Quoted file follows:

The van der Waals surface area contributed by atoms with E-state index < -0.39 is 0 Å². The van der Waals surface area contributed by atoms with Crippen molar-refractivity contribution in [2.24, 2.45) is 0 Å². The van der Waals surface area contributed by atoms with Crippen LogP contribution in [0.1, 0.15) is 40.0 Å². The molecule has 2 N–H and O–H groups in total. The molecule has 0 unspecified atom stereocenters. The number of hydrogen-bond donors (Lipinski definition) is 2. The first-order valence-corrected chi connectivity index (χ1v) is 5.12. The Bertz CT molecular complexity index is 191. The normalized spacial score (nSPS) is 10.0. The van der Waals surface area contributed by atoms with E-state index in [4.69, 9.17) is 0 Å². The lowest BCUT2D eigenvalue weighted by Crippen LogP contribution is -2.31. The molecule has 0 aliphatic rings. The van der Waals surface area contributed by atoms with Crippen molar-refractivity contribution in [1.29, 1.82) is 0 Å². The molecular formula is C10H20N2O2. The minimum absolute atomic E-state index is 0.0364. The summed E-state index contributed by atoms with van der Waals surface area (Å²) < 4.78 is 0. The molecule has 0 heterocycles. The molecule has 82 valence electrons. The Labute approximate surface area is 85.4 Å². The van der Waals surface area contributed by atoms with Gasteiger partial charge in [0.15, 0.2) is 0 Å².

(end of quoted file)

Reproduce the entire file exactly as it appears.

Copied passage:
The van der Waals surface area contributed by atoms with E-state index < -0.39 is 0 Å². The van der Waals surface area contributed by atoms with Crippen molar-refractivity contribution in [2.24, 2.45) is 0 Å². The van der Waals surface area contributed by atoms with Crippen LogP contribution in [0.1, 0.15) is 40.0 Å². The molecule has 2 N–H and O–H groups in total. The molecule has 0 unspecified atom stereocenters. The number of hydrogen-bond donors (Lipinski definition) is 2. The first-order valence-corrected chi connectivity index (χ1v) is 5.12. The Bertz CT molecular complexity index is 191. The normalized spacial score (nSPS) is 10.0. The van der Waals surface area contributed by atoms with E-state index in [4.69, 9.17) is 0 Å². The lowest BCUT2D eigenvalue weighted by Crippen LogP contribution is -2.31. The molecule has 0 aliphatic rings. The van der Waals surface area contributed by atoms with Crippen molar-refractivity contribution in [1.29, 1.82) is 0 Å². The molecular formula is C10H20N2O2. The minimum absolute atomic E-state index is 0.0364. The summed E-state index contributed by atoms with van der Waals surface area (Å²) < 4.78 is 0. The molecule has 0 heterocycles. The molecule has 82 valence electrons. The Labute approximate surface area is 85.4 Å². The van der Waals surface area contributed by atoms with Gasteiger partial charge in [0.15, 0.2) is 0 Å².